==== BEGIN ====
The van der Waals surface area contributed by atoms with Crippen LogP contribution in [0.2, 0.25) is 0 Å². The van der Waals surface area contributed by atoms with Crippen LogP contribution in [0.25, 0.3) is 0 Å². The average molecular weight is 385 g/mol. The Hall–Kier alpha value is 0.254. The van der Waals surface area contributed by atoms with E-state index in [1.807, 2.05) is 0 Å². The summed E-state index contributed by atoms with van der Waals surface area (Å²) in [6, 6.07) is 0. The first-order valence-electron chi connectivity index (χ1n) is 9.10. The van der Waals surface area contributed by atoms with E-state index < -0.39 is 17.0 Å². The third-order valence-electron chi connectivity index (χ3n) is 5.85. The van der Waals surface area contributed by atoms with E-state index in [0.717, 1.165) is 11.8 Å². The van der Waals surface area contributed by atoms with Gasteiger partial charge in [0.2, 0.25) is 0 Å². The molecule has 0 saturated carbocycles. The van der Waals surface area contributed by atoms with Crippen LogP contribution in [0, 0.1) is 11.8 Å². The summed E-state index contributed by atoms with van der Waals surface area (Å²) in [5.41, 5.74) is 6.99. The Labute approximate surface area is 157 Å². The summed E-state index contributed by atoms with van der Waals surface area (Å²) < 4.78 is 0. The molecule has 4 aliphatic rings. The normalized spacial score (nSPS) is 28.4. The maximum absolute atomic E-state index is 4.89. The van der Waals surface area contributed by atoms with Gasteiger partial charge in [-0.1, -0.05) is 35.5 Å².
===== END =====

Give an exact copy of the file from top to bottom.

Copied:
The van der Waals surface area contributed by atoms with Crippen LogP contribution in [0.2, 0.25) is 0 Å². The van der Waals surface area contributed by atoms with Crippen LogP contribution in [0.25, 0.3) is 0 Å². The average molecular weight is 385 g/mol. The Hall–Kier alpha value is 0.254. The van der Waals surface area contributed by atoms with E-state index in [1.807, 2.05) is 0 Å². The summed E-state index contributed by atoms with van der Waals surface area (Å²) in [6, 6.07) is 0. The first-order valence-electron chi connectivity index (χ1n) is 9.10. The van der Waals surface area contributed by atoms with E-state index < -0.39 is 17.0 Å². The third-order valence-electron chi connectivity index (χ3n) is 5.85. The van der Waals surface area contributed by atoms with E-state index in [0.717, 1.165) is 11.8 Å². The van der Waals surface area contributed by atoms with Gasteiger partial charge in [0.2, 0.25) is 0 Å². The molecule has 0 saturated carbocycles. The van der Waals surface area contributed by atoms with Crippen LogP contribution in [0, 0.1) is 11.8 Å². The summed E-state index contributed by atoms with van der Waals surface area (Å²) in [5.41, 5.74) is 6.99. The Labute approximate surface area is 157 Å². The summed E-state index contributed by atoms with van der Waals surface area (Å²) < 4.78 is 0. The molecule has 4 aliphatic rings. The normalized spacial score (nSPS) is 28.4. The maximum absolute atomic E-state index is 4.89. The van der Waals surface area contributed by atoms with Gasteiger partial charge in [-0.1, -0.05) is 35.5 Å².